St. Augustine grass is a type of grass that might be useful for lawns in very hot and humid areas, but this grass cannot survive well in areas that are cold or dry. However, for areas that have a lot of salt in the soil, such as coastal areas, St. Augustine grass, which is very thick and has a vibrant color, thrives well.
St. Augustine grass is the oldest coastal grass and migrated to Australia, Africa and southern parts of the United States. Humans transported St. Augustine grass away from pasture areas to grow a new source of food for cattle to graze. However, this grass stopped being grown as a pasturage grass when the irrigation and land treatments prevented it from thriving. Now, this grass is mostly grown for lawns.
A couple of St. Augustine grass varieties exist, including the Floralawn, the Raleigh, Common, the Jade, the Floratine, the Floratam and the Seville. Texas A&M University explained that St. Augustine grass has only been propagated for 200 years and that there hasn't been enough cross-breeding to create a greater number of varieties.
Warm southern parts of the United States can grow St. Augustine grass. This grass must be grown in warm areas because it does not survive well in hot weather. The grass can be found in very watery regions such as near marshes, lagoons and beaches. However, this grass can grow anywhere that has the appropriate moisture. This type of grass must only have moderate shade. Semi-fertile soil and high temperatures are the most conducive to St. Augustine grass thriving. If the conditions for St. Augustine grass are optimal, this is an easy plant to maintain, as long as the grass is watered frequently. Texas A&M University reported that this grass prefers soil with a pH range of 5 to 8.5. Since this plant is designed to survive in coastal areas, it is very salt-resistant.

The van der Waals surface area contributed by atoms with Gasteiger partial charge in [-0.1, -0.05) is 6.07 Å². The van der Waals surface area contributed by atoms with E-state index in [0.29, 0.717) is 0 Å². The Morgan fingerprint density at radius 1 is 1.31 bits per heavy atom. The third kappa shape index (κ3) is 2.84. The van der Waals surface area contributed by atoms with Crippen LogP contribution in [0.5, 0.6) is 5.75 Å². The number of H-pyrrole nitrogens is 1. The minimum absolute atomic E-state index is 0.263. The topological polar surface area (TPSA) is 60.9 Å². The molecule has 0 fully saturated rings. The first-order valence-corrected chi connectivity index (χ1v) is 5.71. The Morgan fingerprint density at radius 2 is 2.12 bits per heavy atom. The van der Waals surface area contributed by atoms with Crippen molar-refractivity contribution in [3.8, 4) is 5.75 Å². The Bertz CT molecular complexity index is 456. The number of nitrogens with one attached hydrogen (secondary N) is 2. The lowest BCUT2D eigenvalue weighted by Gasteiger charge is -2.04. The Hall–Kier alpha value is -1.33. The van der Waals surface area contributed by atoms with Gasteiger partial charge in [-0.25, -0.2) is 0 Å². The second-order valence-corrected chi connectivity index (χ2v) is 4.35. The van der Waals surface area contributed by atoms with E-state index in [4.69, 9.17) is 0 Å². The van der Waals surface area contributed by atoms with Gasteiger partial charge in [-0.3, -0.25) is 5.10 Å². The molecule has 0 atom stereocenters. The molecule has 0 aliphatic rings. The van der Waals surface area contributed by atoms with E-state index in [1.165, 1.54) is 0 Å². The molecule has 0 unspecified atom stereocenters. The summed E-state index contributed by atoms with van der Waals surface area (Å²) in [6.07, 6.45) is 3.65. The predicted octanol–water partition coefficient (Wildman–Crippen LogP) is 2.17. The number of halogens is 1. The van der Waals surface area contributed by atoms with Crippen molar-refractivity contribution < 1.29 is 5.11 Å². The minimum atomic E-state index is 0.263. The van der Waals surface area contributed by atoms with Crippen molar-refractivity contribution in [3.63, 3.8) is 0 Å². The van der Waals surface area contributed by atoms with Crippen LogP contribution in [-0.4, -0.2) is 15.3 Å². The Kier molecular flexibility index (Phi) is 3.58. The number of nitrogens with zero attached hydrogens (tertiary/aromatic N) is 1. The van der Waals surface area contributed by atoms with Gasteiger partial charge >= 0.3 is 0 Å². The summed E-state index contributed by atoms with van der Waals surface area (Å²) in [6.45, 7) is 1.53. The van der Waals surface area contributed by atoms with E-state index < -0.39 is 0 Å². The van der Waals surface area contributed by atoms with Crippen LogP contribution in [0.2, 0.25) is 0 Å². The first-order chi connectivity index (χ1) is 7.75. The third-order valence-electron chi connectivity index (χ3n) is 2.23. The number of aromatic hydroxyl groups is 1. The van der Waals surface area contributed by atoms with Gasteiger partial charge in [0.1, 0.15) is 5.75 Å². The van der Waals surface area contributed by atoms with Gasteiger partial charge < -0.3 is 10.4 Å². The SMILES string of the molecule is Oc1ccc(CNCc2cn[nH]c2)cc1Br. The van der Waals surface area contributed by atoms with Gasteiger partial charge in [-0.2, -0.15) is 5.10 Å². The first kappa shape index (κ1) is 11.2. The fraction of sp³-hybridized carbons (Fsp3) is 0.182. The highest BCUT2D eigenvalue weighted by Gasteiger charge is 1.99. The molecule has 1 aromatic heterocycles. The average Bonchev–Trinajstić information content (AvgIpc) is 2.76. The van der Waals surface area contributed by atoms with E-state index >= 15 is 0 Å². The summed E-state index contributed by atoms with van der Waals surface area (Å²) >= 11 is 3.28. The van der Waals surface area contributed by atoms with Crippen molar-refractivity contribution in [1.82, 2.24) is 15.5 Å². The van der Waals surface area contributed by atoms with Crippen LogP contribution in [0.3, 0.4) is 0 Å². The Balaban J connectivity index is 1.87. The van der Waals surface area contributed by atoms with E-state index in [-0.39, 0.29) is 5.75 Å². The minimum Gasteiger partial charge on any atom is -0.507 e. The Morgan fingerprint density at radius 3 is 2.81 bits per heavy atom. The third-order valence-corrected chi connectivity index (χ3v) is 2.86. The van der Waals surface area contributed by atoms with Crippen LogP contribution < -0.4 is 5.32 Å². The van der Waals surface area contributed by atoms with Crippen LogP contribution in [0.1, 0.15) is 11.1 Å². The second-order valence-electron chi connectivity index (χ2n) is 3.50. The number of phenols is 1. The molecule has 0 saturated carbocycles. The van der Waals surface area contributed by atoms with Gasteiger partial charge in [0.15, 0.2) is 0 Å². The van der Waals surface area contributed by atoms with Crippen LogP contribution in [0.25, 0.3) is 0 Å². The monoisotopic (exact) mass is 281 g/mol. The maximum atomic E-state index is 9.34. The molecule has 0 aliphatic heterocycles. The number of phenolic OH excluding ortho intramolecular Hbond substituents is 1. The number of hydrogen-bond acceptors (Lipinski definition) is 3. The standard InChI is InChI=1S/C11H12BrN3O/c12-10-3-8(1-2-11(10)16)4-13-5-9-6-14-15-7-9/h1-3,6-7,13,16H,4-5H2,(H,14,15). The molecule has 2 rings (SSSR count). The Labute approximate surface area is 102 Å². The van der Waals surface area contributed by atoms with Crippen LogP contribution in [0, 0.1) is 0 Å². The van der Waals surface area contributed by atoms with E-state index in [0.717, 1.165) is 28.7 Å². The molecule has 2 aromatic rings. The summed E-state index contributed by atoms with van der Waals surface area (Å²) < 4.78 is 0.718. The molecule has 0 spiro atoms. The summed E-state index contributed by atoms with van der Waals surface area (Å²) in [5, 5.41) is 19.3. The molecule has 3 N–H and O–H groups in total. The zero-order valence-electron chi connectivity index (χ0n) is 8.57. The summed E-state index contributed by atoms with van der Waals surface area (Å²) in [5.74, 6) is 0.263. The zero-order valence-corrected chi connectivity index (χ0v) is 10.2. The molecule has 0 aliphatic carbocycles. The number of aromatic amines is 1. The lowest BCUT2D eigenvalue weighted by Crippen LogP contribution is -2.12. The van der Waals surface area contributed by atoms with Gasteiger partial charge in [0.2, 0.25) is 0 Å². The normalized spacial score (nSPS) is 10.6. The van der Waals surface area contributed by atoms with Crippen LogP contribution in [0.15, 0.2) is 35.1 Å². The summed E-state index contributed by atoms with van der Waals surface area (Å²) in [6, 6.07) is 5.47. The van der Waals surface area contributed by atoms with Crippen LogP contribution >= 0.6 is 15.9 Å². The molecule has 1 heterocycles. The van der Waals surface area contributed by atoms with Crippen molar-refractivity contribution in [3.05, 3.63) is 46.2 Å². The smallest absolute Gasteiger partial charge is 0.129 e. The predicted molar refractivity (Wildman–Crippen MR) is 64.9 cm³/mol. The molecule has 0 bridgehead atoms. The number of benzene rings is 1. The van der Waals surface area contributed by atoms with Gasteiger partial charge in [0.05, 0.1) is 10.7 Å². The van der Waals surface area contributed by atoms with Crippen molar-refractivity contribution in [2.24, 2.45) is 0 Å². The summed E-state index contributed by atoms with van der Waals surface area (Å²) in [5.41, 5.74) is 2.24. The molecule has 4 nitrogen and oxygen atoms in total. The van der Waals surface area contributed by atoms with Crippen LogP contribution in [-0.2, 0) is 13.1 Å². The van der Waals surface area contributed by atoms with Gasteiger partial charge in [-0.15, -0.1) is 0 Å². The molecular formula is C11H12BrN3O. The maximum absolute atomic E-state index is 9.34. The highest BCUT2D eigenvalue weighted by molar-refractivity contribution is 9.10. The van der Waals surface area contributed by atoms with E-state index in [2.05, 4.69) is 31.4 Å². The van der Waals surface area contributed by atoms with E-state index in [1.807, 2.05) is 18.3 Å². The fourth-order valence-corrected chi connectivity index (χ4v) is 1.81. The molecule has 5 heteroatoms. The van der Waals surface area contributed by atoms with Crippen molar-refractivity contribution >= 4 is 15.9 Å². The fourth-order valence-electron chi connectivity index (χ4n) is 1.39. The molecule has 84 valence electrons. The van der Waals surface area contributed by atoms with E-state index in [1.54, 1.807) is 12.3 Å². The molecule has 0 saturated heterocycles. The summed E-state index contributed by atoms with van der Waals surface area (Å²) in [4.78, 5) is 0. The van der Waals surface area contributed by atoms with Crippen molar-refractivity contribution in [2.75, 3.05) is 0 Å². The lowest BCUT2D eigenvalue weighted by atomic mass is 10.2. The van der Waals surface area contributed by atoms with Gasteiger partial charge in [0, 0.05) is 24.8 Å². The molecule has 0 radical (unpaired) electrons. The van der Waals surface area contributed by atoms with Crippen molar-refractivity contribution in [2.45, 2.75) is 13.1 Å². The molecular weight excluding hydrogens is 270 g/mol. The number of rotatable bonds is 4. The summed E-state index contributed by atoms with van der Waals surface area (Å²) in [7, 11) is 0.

St. Augustine grass is a wide-bladed, dense, dark green grass. The plant is coarse with roots at the nodes. The stigmas produced by the St. Augustine plants vary in color, according to Texas A&M University, with some varieties having white stigmas and some varieties having purple stigmas. However, the grass is usually mowed and the color of the grass stigma is usually not seen.
Propagating St. Augustine grass through seeds is difficult, with plugs, sod or sprigs being more commonly used. Companies have tried to develop seeds for St. Augustine grass, but the results have been inconsistent because the seeds do not set well.